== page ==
Jonn Elledge is the editor of CityMetric. He is on Twitter as @jonnelledge and on Facebook as JonnElledgeWrites

Want more of this stuff? Follow CityMetric on Twitter or Facebook

 
 
 
 

Academics are mapping the legacy of slavery in Britain’s cities

A detail of the Legacies of British Slave-ownership map showing central Bristol. Image: LBS/UCL.

For 125 years, a statue of the 17th century slave-trader Edward Colston stood in the centre of Bristol, ostensibly to commemorate the philanthropy he’d used his blood money to fund. Then, on 7 June, Black Lives Matter protesters pulled it down and threw it into the harbour

The incident has served to shine a light on the benefits Bristol and other British cities reaped from the Atlantic slave trade. Grand houses and public buildings in London, Liverpool, Glasgow and beyond were also funded by the profits made from ferrying enslaved Africans across the ocean. But because the horrors of that trade happened elsewhere, the role it played in building modern Britain is not something we tend to discuss.

Now a team at University College London is trying to change that. The Legacies of British Slave-Ownership project is mapping every British address linked to a slave-owner. In all, its database contains 5,229 addresses, linked to 5,586 individuals (some addresses are linked to more than one slave owner; some slave owners had more than one home). 

The map is not exact. Streets have often been renumbered; for some individuals, only a city is known, not necessarily an address; and at time of writing, only around 60% of known addresses (3,294 out of 5,229) have been added to the map. But by showing how many addresses it has recorded in each area, it gives some sense of which bits of the UK benefited most from the slave trade; the blue pins, meanwhile, reflect individual addresses, which you can click for more details.

The map shows, for example, that although it’s Glasgow that’s been noisily grappling with this history of late, there were probably actually more slave owners in neighbouring Edinburgh, the centre of Scottish political and financial power.

Liverpool, as an Atlantic port, benefited far more from the trade than any other northern English city.

But the numbers were higher in Bristol and Bath; and much, much higher in and around London.

 

Other major UK cities – Birmingham, Manchester, Leeds, Newcastle – barely appear. Which is not to say they didn’t also benefit from the Triangular Trade (with its iron and weaponry industries, Professor David Dabydeen of Warwick University said in 2007, “Birmingham armed the slave trade”) – merely that they benefited in a less direct way.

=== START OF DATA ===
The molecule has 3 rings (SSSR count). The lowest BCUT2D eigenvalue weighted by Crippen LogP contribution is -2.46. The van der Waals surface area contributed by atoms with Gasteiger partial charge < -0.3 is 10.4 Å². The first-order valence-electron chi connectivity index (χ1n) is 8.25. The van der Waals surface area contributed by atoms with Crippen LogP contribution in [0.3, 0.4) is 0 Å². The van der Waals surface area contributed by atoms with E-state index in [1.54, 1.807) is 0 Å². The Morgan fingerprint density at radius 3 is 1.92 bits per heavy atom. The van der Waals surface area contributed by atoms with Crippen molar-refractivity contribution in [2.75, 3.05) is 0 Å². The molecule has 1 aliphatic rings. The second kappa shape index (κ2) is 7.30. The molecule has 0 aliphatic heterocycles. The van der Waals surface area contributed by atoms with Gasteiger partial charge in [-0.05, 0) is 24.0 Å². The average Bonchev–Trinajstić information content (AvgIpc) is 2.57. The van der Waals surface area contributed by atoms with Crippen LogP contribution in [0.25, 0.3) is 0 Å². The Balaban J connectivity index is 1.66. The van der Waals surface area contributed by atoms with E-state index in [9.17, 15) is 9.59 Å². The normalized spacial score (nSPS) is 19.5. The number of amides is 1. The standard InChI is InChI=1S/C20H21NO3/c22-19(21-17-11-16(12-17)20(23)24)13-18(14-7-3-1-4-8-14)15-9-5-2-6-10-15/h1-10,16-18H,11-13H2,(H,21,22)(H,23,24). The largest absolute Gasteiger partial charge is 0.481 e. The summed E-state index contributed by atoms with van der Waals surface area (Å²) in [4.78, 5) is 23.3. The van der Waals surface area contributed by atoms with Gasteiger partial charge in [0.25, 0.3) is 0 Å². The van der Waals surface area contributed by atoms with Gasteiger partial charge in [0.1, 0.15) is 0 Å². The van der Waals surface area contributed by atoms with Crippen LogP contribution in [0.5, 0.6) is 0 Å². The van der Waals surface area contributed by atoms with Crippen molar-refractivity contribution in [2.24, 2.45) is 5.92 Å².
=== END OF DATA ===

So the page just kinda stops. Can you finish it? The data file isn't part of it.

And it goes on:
The LBS map, researcher Rachel Lang explained via email, is “a never-ending task – we’re always adding new people to the database and finding out more about them”. Nonetheless, “The map shows broadly what we expected to find... We haven’t focused on specific areas of Britain so I think the addresses we’ve mapped so far are broadly representative.” 

The large number in London, she says, reflect its importance as a financial centre. Where more specific addresses are available, “you can see patterns that reflect the broader social geography”. The high numbers of slave-owners in Bloomsbury, for example, reflects merchants’ desire for property convenient to the City of London in the late 18th and early 19th centuries, when the district was being developed. Meanwhile, “there are widows and spinsters with slave property living in suburbs and outlying villages such as Chelsea and Hampstead. Country villas surround London.” 


“What we perhaps didn’t expect to see was that no areas are entirely without slave owners,” Lang adds. “They are everywhere from the Orkney Islands to Penzance. It also revealed clusters in unexpected places – around Inverness and Cromarty, for example, and the Isle of Wight.” No area of Britain was entirely free of links to the slave trade.

 You can explore the map here.

Jonn Elledge was founding editor of CityMetric. He is on Twitter as @jonnelledge and on Facebook as JonnElledgeWrites.

All images courtesy of LBS/UCL